Midori's comment of last week has encouraged me to post other Google Art searches that I like. You could try "silver," for example, and you would be rewarded with this pretty incredible page of images.
Again and again I'm drawn to the idea of the Americans Who Tell the Truth project. I'm not crazy about the artist's style but something deep within me responds to the basic idea of offering visual and narrative portraits of admirable Americans. Artist Robert Shetterly began this project after 9/11, in response to all the lies that were being told to the American people at that time. May we someday be worthy of greatness again.
So first I put the single word pink into the Search window at Google Art Project. From the many results thus delivered to me, my eye was drawn to Mixed Flowers on Pink Cloth, c. 1916, by Roderic O'Conor. This painting is one of many interesting works at Te Papa, a museum in New Zealand.
This Assumption of the Virgin, c. 1500, by Joachim Patinir, is at the Philadelphia Museum of Art. It won't strike everyone as beautiful, but it has considerable appeal for me. First, I love the legend about how all the apostles were able to gather at Mary's bedside as soon as it became known that she was dying. Next, the figures of Christ and God the Father at the top, preparing to welcome Mary, are very nicely done. Finally, the roundels of the Nativity and the Resurrection, in the two upper corners, are remarkable for their detail.
Take a quick look at these drawings and prints from the wonderful collection of the Minneapolis Institute of Arts. If you scroll to the bottom of the page, you'll see that the selection just seems to go on and on.
The Google Art Project has six works by outstanding artist Robert Campin. Of these, I am especially taken with this panel of the Trinity done in grisaille. It is the Annunciation Triptych, however, which is the most astonishing. I have found myself drawn back to it again and again over the years.
Recently a dear friend described me as her 'beauty therapist,' that is, someone who leads her to beautiful things that then become her therapy. Wow -- if I had set out to become something wonderful, I don't think I would have dared hope for that description!
Just now I found myself wishing for some 'beauty therapy' of my own, and my eye turned once more toward the Grandes Heures d'Anne de Bretagne. I ended up starting with this portrait of St. John the Evangelist and then I just kept paging forward - it was wonderful. Highly recommended for anyone in need of a beauty vitamin. (Which is, after all, most of us.)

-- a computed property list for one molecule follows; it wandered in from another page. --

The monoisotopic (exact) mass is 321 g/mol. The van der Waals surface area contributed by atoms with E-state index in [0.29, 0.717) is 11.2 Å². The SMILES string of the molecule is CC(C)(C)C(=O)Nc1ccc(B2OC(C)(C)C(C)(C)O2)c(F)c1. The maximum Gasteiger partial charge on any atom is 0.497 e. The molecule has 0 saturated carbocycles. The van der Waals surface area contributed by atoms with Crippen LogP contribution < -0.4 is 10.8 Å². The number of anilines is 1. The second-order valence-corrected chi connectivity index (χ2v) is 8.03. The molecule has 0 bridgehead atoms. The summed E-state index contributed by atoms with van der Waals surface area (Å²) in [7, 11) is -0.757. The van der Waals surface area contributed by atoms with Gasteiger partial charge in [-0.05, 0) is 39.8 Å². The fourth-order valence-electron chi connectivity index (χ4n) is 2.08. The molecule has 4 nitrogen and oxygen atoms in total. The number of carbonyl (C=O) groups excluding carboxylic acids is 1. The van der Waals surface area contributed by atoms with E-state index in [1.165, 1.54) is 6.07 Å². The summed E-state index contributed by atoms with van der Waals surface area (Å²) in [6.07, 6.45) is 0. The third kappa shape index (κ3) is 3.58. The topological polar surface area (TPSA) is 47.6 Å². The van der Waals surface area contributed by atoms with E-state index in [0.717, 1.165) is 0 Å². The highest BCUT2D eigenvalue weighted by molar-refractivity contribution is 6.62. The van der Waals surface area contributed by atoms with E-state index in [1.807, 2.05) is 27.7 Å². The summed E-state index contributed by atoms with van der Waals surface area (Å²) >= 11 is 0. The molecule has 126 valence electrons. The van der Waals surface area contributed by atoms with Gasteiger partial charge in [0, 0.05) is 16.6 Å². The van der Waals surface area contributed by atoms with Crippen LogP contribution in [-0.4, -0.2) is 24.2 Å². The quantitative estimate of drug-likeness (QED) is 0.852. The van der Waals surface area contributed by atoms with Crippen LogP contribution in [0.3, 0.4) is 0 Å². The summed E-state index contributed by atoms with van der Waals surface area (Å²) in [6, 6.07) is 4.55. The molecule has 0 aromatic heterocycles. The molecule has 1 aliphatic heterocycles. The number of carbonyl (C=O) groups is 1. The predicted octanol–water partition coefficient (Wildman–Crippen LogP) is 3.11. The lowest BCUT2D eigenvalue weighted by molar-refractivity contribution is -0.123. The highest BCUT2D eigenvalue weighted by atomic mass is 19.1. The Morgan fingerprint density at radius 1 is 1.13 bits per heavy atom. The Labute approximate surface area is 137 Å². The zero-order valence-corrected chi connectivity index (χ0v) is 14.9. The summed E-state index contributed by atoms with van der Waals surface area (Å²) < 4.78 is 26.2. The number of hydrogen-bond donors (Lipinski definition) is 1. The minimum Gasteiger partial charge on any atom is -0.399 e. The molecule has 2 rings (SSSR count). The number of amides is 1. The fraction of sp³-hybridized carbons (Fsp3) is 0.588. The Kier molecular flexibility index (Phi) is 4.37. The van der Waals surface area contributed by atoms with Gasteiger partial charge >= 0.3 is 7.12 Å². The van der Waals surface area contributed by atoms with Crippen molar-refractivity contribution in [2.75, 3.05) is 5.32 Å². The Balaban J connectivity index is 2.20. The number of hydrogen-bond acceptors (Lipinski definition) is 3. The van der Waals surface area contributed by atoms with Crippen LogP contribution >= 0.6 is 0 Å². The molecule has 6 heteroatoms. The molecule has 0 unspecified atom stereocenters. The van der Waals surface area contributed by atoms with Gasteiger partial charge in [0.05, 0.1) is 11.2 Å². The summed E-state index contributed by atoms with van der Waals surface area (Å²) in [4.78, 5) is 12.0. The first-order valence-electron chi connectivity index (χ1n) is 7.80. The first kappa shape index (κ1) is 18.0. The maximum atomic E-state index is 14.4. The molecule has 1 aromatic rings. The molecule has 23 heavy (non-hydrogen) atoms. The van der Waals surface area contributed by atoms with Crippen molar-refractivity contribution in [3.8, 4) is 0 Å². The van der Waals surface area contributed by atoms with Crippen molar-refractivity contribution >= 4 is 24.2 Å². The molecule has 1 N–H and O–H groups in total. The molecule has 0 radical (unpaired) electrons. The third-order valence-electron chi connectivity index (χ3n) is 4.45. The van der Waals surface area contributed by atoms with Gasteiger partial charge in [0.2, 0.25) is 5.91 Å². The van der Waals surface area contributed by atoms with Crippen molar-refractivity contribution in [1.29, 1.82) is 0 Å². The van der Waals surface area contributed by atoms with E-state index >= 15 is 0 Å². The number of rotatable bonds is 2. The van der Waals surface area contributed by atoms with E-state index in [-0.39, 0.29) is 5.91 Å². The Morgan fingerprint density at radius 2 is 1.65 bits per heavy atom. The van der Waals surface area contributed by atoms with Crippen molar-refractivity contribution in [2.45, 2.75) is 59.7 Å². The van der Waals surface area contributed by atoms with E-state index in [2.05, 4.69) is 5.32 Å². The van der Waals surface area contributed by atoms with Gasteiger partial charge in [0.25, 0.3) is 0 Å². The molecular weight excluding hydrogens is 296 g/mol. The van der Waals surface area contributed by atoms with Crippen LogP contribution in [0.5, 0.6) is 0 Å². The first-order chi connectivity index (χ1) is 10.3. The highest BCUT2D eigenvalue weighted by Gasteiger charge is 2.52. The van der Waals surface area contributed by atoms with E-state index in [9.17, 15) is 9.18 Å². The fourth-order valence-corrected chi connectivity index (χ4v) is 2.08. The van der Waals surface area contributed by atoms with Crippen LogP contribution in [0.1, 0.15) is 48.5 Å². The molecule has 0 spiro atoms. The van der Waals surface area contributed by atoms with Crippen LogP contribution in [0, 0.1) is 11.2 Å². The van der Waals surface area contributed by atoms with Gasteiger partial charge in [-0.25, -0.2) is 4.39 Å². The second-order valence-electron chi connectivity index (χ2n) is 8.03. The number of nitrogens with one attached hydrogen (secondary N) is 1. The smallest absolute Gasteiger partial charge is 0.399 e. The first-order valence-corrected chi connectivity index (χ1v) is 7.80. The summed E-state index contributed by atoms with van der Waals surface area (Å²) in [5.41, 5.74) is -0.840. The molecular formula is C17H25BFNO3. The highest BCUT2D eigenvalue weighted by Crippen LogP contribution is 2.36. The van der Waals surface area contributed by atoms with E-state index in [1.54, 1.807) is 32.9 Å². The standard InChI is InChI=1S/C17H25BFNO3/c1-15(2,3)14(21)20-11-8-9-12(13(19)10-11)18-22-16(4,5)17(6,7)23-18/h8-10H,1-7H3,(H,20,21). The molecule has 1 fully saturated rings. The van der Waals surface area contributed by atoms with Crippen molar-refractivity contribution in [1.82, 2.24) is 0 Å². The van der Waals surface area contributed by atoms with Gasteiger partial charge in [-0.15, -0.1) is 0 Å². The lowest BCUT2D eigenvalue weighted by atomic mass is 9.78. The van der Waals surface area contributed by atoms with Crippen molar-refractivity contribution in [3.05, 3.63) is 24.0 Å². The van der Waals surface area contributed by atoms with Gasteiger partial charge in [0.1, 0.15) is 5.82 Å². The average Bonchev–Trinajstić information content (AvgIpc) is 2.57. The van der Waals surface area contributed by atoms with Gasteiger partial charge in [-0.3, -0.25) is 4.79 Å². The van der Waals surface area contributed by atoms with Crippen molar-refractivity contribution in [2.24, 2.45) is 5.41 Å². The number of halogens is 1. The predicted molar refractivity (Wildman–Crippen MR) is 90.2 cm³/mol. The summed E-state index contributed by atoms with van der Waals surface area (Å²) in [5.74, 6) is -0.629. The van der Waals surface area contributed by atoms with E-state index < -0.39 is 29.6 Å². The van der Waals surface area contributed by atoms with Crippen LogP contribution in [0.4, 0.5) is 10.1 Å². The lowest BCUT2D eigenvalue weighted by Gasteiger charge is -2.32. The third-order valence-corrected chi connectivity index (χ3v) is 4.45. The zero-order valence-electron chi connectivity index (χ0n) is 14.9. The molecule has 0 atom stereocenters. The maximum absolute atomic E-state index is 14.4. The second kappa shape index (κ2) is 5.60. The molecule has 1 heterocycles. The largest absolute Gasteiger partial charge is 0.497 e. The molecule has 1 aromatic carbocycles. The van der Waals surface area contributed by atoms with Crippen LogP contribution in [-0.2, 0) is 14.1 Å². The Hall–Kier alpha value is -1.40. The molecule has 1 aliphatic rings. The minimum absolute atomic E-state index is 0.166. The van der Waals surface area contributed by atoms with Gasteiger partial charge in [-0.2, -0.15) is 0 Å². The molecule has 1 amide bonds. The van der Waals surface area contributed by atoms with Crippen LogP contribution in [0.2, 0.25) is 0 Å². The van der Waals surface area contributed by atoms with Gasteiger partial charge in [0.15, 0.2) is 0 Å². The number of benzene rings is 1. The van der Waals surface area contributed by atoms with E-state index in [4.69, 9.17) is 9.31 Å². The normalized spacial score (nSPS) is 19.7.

Here's a great example of why I often read Patrick Kurp's blog Anecdotal Evidence. Kurp was reviewing a recent book on the Romantics and science, and suddenly he swerves like so --
I’m reminded of another English text written almost two centuries earlier by the poet and divine Thomas Traherne (1637-1674). Centuries of Meditation is studded with passages suggesting a merging of scientific and spiritual attentiveness to the physical world. For instance: “When Amasis the King of Egypt sent to the wise men of Greece, to know, Quid Pulcherrimum? upon due and mature consideration they answered, The World. The world certainly being so beautiful that nothing visible is capable of more. Were we to see it only once, the first appearance would amaze us. But being daily seen, we observe it not.”
Today is the feast of St. Ambrose of Milan, a late 4th-centure scholar and bishop. St. Ambrose is one of the most eminent of the Doctors of the Church. He appears in a number of excellent artworks, usually with a beard and a bishop's mitre. This portrait is by Bartolomeo Vivarini, done in 1477.
In honor of the season, here is a Nativity by Willem Vrelant or his workshop, done c. 1461. This depiction has the features common to most Nativities of this era: the Christ Child lies naked on the ground; St. Joseph holds a candle; and two tiny angels join Mary and Joseph in adoring the Child.
Note: this page is from the Arenberg Hours, much of which can be seen at the Getty Museum site.
I'm quite taken with a portrayal of Mary that is new to me: Our Lady of Mercy. She is also known as Our Lady of Compassion or, in Italian, the Madonna della Misericordia. The distinctive features of such a portrayal are a capacious cloak extending outward on both sides, and persons wishing her protection beneath it.
Here is an excellent portrayal of Our Lady of Mercy by Luca Signorelli, done in c. 1490. The other main figures are Saint Sebastian and Saint Bernardine of Siena. This work is housed in the Diocesan Museum of Pienza, Siena Province, Italy.
I'm always a little uneasy around the word 'gratitude." Gratitude is a feeling and it's axiomatic that we shouldn't be told how to feel. I'm generally more comfortable with the word "appreciation" which seems to me more an attitude, an orientation, almost an action, than gratitude.
Nonetheless, I will share for today two quotations that seem pretty worthwhile to me - even though they use the G-word.
Contemporary author Melody Beattie says: "Gratitude unlocks the fullness of life. It turns what we have into enough, and more. It turns denial into acceptance, chaos to order, confusion to clarity. It can turn a meal into a feast, a house into a home, a stranger into a friend. Gratitude makes sense of our past, brings peace for today, and creates a vision for tomorrow."
Still more impressively, Lutheran minister and World War II martyr Dietrich Bonhoeffer had this to say on the subject: "In ordinary life we hardly realize that we receive a great deal more than we give, and that it is only with gratitude that life becomes rich."
". . . it is only with gratitude that life becomes rich." -- Powerful stuff!
Have a look at the Annunciation Triptych by Robert Campin. Painted c. 1430, it is owned by the Metropolitan Museum of Art, New York City. The detail is just extraordinary, especially in the center panel.